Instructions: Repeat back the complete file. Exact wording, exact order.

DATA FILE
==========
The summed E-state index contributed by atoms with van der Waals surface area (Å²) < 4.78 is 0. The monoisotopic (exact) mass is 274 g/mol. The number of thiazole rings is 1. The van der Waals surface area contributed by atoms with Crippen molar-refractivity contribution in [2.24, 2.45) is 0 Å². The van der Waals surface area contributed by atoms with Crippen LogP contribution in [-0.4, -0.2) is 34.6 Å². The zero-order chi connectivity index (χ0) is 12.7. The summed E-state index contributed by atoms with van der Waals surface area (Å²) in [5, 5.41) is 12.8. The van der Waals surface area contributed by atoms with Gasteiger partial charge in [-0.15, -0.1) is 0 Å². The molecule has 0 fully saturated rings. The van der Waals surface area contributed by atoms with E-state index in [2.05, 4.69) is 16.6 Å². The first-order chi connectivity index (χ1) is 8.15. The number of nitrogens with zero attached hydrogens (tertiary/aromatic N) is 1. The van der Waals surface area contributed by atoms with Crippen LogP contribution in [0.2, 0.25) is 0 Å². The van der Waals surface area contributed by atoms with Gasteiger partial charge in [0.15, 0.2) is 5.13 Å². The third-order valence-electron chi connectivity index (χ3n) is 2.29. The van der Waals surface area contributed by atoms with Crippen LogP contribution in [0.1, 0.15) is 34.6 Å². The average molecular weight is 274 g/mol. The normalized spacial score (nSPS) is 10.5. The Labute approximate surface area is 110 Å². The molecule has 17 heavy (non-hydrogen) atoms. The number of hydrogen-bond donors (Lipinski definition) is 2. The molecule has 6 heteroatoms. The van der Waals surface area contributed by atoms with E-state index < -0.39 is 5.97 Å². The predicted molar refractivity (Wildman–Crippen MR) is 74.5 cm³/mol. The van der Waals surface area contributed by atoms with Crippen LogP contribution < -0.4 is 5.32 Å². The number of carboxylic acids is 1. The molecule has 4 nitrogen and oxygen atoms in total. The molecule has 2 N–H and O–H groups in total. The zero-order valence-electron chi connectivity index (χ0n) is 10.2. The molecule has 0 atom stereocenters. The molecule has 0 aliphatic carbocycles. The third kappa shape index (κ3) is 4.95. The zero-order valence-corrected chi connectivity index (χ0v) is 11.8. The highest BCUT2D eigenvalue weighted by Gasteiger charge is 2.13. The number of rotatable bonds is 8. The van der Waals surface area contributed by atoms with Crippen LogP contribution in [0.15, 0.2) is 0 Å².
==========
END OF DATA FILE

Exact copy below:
The summed E-state index contributed by atoms with van der Waals surface area (Å²) < 4.78 is 0. The monoisotopic (exact) mass is 274 g/mol. The number of thiazole rings is 1. The van der Waals surface area contributed by atoms with Crippen molar-refractivity contribution in [2.24, 2.45) is 0 Å². The van der Waals surface area contributed by atoms with Crippen LogP contribution in [-0.4, -0.2) is 34.6 Å². The zero-order chi connectivity index (χ0) is 12.7. The summed E-state index contributed by atoms with van der Waals surface area (Å²) in [5, 5.41) is 12.8. The van der Waals surface area contributed by atoms with Gasteiger partial charge in [-0.15, -0.1) is 0 Å². The molecule has 0 fully saturated rings. The van der Waals surface area contributed by atoms with E-state index in [2.05, 4.69) is 16.6 Å². The first-order chi connectivity index (χ1) is 8.15. The number of nitrogens with zero attached hydrogens (tertiary/aromatic N) is 1. The van der Waals surface area contributed by atoms with Crippen LogP contribution in [0.2, 0.25) is 0 Å². The van der Waals surface area contributed by atoms with Gasteiger partial charge in [0.15, 0.2) is 5.13 Å². The third-order valence-electron chi connectivity index (χ3n) is 2.29. The van der Waals surface area contributed by atoms with Crippen LogP contribution in [0.1, 0.15) is 34.6 Å². The average molecular weight is 274 g/mol. The normalized spacial score (nSPS) is 10.5. The Labute approximate surface area is 110 Å². The molecule has 17 heavy (non-hydrogen) atoms. The number of hydrogen-bond donors (Lipinski definition) is 2. The molecule has 6 heteroatoms. The van der Waals surface area contributed by atoms with E-state index < -0.39 is 5.97 Å². The predicted molar refractivity (Wildman–Crippen MR) is 74.5 cm³/mol. The van der Waals surface area contributed by atoms with Crippen LogP contribution < -0.4 is 5.32 Å². The number of carboxylic acids is 1. The molecule has 4 nitrogen and oxygen atoms in total. The molecule has 2 N–H and O–H groups in total. The zero-order valence-electron chi connectivity index (χ0n) is 10.2. The molecule has 0 atom stereocenters. The molecule has 0 aliphatic carbocycles. The third kappa shape index (κ3) is 4.95. The zero-order valence-corrected chi connectivity index (χ0v) is 11.8. The highest BCUT2D eigenvalue weighted by Gasteiger charge is 2.13. The number of rotatable bonds is 8. The van der Waals surface area contributed by atoms with Crippen LogP contribution in [0.15, 0.2) is 0 Å².